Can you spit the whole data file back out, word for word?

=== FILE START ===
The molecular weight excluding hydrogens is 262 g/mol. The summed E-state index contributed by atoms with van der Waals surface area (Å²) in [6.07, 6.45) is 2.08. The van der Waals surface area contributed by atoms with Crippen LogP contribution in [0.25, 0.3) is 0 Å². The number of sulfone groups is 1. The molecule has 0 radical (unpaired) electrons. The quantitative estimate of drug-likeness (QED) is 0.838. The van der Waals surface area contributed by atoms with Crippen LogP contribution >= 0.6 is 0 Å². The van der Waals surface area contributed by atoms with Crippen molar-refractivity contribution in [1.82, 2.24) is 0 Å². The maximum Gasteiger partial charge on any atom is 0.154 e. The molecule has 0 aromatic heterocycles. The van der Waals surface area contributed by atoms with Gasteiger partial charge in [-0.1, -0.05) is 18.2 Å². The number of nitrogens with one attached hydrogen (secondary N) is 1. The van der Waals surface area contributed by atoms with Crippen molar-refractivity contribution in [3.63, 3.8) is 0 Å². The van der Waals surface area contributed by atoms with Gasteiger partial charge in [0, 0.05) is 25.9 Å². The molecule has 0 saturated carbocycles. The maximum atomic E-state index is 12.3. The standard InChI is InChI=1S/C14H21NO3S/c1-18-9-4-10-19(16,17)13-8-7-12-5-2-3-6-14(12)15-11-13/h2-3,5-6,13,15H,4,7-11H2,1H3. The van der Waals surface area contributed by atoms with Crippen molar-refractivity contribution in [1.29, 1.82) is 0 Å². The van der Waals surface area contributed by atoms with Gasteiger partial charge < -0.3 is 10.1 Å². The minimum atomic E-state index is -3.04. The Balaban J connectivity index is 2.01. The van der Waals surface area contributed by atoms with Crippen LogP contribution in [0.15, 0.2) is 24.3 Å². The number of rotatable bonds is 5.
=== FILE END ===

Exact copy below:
The molecular weight excluding hydrogens is 262 g/mol. The summed E-state index contributed by atoms with van der Waals surface area (Å²) in [6.07, 6.45) is 2.08. The van der Waals surface area contributed by atoms with Crippen LogP contribution in [0.25, 0.3) is 0 Å². The number of sulfone groups is 1. The molecule has 0 radical (unpaired) electrons. The quantitative estimate of drug-likeness (QED) is 0.838. The van der Waals surface area contributed by atoms with Crippen LogP contribution >= 0.6 is 0 Å². The van der Waals surface area contributed by atoms with Crippen molar-refractivity contribution in [1.82, 2.24) is 0 Å². The maximum Gasteiger partial charge on any atom is 0.154 e. The molecule has 0 aromatic heterocycles. The van der Waals surface area contributed by atoms with Gasteiger partial charge in [-0.1, -0.05) is 18.2 Å². The number of nitrogens with one attached hydrogen (secondary N) is 1. The van der Waals surface area contributed by atoms with Crippen molar-refractivity contribution in [3.63, 3.8) is 0 Å². The van der Waals surface area contributed by atoms with Gasteiger partial charge in [0, 0.05) is 25.9 Å². The molecule has 0 saturated carbocycles. The maximum atomic E-state index is 12.3. The standard InChI is InChI=1S/C14H21NO3S/c1-18-9-4-10-19(16,17)13-8-7-12-5-2-3-6-14(12)15-11-13/h2-3,5-6,13,15H,4,7-11H2,1H3. The van der Waals surface area contributed by atoms with Crippen molar-refractivity contribution in [1.29, 1.82) is 0 Å². The van der Waals surface area contributed by atoms with Gasteiger partial charge < -0.3 is 10.1 Å². The minimum atomic E-state index is -3.04. The Balaban J connectivity index is 2.01. The van der Waals surface area contributed by atoms with Crippen LogP contribution in [0.15, 0.2) is 24.3 Å². The number of rotatable bonds is 5.